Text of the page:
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    What does my scan report indicate?

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Posted on Tue, 28 Nov 2017 in Medicines and Side Effects
Question: I have a lot of problems which seem to me to be unrelated. I've been sick for about 5 months now. Should I give you a list of all of my symptoms?
Here's a list of a lot of my symptoms; both current and very recent past:

nausea, vomiting, constipation, poor bowel movements (very small stools), fecal incontinence, dizziness, vertigo, difficulty swallowing,

ENLARGED LYMPH NODES in neck, behind ear only on right side

Severe, severe facial pain, also right side only, that goes from temple through face into sternum area.

Loss of sensation in face, right side only. I can feel a little bit, but about 80% of feeling is gone from cheekbone to chin
doctor
Answered by Dr. Sanjay Kini 9 minutes later
Brief Answer:
Can you please share the investigation reports & CT scan reports....?

Detailed Answer:
Hello. Can you please share the investigation reports & CT scan reports....? That may give a more clear picture as to what exactly your problem is.
with regards- Dr Sanjay Kini
Above answer was peer-reviewed by : Dr. Kampana
doctor
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Follow up: Dr. Sanjay Kini 28 minutes later
I will give you what I have. I do not have copies of reports but I can summarize:

More background:
I was taken to the ER in August because I could not swallow anything. Every time I tried to swallow water or saliva, I would choke. I was admitted for 4 nights and was administered many tests including neurology - normal, ENT - normal, barium swallow study - normal. I was given high does of clindamycin and was feeling better for the duration of the stay. The day I got home from hospital, the severe, right side facial pain began.

The facial pain has progressed over the past 2 months.

CT of neck, August 2017:
Results were normal for the most part. There were some "ridges" noted in esophagus. This CT was done with NO contrast because I was dehydrated and the staff was unable to start and IV. Also, because I couldn't swallow, I was unable to swallow contrast.

The MRIs I've had include brain, cervical, whole back, pelvis. The brain scan was looking for MS. All images were normal except where noted permanent hardware in hips and c-spine.

Thyroid ultrasound - thyroid was normal but there were a few 2mm tumors in neck. I was told that these are nothing to be concerned about and do not know locations.

Blood tests were mostly normal. There was an elevated calcium level for a few months and this has not been rechecked since August.

**Blood tests include: leukemia/lymphoma in March, CBC, ionized calcium, histoplasmosis (used to live in OH river valley), heavy metals/contaminates, pesticides, parathyroid function (essentially normal, slightly high), hormone levels,
**unless noted, blood work came back within normal ranges. Can blood work be subjective? I even saw a hematologist because I was told to see him after blood work was slightly off (elevated calcium and albumin). Was told that I was dehydrated at time of test but I was so certain that I was not dehydrated because it's very hard to draw blood from me no matter what, so if I was dehydrated, I would have known. The phlebotomist would have told me also.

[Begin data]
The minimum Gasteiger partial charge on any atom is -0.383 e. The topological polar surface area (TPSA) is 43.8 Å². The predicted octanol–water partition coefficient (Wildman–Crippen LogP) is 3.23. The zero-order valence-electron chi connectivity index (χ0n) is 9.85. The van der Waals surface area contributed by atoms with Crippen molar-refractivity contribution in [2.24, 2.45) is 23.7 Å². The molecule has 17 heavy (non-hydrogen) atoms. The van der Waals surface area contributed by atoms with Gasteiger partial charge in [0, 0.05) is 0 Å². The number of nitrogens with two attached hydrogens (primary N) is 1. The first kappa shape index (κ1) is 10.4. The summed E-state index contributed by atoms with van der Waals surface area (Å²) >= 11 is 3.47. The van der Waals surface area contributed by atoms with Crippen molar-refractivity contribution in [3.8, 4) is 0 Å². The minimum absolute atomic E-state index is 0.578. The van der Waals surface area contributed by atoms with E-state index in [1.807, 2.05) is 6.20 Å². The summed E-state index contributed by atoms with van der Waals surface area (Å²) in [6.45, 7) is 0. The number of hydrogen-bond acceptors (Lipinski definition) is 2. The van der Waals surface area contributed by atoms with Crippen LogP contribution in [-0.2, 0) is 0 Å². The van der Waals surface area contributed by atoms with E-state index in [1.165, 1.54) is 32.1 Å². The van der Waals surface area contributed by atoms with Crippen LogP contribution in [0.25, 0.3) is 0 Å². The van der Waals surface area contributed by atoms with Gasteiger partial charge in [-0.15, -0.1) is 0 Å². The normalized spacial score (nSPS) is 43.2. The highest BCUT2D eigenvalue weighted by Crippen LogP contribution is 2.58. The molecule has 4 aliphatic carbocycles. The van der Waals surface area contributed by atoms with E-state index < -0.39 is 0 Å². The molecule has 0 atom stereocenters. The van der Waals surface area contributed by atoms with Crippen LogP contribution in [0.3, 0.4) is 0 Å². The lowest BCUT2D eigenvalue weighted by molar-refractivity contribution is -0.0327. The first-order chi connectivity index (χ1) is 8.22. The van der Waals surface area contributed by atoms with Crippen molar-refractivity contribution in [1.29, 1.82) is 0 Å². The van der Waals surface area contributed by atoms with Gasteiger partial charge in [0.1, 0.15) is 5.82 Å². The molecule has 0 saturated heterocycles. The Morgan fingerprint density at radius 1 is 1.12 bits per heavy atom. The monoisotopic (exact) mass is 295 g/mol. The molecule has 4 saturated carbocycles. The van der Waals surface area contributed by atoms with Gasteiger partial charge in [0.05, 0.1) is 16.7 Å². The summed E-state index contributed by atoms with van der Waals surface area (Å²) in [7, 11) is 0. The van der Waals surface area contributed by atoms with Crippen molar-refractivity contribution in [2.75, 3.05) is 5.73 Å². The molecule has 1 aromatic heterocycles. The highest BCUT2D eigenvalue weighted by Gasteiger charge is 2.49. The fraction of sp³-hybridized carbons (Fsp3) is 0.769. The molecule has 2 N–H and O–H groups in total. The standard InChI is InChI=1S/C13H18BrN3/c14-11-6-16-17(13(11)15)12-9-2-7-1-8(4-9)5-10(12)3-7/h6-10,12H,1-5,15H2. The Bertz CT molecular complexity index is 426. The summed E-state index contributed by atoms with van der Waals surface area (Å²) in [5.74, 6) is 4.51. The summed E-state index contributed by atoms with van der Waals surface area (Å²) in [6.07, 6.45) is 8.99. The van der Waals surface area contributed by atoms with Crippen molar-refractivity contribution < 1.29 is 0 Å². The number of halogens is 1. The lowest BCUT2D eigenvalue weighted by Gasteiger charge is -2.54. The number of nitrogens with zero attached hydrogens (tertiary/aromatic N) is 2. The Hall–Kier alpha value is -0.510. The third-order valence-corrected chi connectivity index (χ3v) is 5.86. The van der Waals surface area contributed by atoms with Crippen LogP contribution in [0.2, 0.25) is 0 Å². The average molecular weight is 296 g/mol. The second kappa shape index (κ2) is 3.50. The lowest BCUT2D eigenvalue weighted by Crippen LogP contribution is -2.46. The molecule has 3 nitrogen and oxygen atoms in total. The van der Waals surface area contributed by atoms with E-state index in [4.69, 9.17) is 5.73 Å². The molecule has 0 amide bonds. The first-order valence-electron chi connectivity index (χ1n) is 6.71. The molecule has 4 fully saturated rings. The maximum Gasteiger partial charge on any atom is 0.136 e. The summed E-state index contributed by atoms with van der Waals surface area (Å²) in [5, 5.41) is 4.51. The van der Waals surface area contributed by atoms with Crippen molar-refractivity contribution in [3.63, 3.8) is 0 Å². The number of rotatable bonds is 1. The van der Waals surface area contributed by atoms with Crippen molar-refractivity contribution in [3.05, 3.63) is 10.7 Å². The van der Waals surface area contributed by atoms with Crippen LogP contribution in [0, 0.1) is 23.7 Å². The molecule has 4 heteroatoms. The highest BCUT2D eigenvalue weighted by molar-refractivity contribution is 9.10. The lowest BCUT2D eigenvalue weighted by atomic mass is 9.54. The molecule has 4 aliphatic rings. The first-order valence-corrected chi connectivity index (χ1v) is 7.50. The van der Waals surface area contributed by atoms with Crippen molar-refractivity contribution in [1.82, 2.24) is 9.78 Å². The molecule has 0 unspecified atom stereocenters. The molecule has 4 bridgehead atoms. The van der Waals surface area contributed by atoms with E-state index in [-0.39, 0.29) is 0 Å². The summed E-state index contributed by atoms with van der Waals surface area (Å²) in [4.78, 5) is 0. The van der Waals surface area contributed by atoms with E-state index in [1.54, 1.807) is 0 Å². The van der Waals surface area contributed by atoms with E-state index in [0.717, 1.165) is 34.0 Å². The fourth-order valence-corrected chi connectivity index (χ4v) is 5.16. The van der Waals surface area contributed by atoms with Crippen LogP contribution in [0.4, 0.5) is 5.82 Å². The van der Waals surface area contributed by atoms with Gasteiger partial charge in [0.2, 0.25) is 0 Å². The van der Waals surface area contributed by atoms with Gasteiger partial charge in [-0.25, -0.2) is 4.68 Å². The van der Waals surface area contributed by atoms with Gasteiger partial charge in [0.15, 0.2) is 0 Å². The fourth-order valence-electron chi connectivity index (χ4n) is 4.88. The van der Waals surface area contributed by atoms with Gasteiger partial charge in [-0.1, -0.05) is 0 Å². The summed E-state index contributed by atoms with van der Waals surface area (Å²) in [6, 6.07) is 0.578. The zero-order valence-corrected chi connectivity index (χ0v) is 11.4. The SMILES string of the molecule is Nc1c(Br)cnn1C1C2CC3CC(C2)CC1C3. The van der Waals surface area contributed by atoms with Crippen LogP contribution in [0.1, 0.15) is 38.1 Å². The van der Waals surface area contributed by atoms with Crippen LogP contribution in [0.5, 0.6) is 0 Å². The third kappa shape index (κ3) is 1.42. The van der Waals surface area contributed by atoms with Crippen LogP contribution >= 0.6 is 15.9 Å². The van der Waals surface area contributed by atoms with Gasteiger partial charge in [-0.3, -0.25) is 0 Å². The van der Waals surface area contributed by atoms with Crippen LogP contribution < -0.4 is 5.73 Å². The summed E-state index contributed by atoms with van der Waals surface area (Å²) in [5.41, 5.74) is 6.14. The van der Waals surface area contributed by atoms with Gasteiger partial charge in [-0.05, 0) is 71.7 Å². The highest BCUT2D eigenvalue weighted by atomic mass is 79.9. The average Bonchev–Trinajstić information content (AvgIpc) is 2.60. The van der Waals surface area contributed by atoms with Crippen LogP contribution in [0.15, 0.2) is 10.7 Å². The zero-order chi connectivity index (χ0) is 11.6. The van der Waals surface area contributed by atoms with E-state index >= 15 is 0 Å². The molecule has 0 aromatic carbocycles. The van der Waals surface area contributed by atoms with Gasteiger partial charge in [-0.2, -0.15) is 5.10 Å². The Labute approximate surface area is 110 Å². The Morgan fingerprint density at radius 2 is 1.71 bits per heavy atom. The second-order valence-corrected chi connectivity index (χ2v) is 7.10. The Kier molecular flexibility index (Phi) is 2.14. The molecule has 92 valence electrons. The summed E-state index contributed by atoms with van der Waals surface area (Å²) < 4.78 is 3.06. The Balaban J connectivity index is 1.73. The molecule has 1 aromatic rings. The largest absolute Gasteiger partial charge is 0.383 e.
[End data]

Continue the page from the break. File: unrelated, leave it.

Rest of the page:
Let me know if there are any other tests you would order. I will check to see if it's been done. My records are on a patient portal and many times, the results are not wholly available to me.

Thank you! XXXXXXX
doctor
Answered by Dr. Sanjay Kini 30 hours later
Brief Answer:
Consult an endocrinologist

Detailed Answer:
Hello. I apologize for the late reply as i was bit busy. Anyways first of all i feel that since you had episodes of chocking, you may be having esophageal hypomotility disorder. Generally it is diagnosed through barium swallow, but as you said it was normal. Sometimes it may not be picked up by barium swallow. So other tests like Manometry, Multichannel intraluminal impedance (MII), 24-Hour pH monitoring may give some clue. But it depends on your treating doctor whether he feels the need to.

Now there are lot of reasons for esophageal hypomotility. One of the most common is thyroid and parathyroid disorders. Elevated calcium may be due to parathyroid disorders. You may need to consult an endocrinologist and get thorough evaluation.

But as far as treatment modality goes nothing much has to be done except some lifestyle changes. People with esophageal motility disorders might benefit from the following:

1. Eating smaller meals
2. Eating dinner earlier, to give food a better chance to reach the stomach before bedtime
3. Sleeping on an incline, with the head of the bed raised
4. Losing weight, if the patient is obese
5. Diminishing, or abstaining from, alcohol consumption
6. Seeking psychiatric care, if the patient has a history of anxiety or depression

Regarding medications: Smooth muscle relaxants, including nitrates and calcium channel blockers, were the first medications to be used in all patients with esophageal motility disorders. The greatest experience has been with isosorbide dinitrate and nifedipine. Botulinum toxin injections into the XXXXXXX have been used in treating patients with conditions called achalasia which cause esophageal hypomotility.

With regards- Dr Sanjay Kini
Above answer was peer-reviewed by : Dr. Yogesh D
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Answered by
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Dr. Sanjay Kini

General & Family Physician

Practicing since :2009

Answered : 1355 Questions

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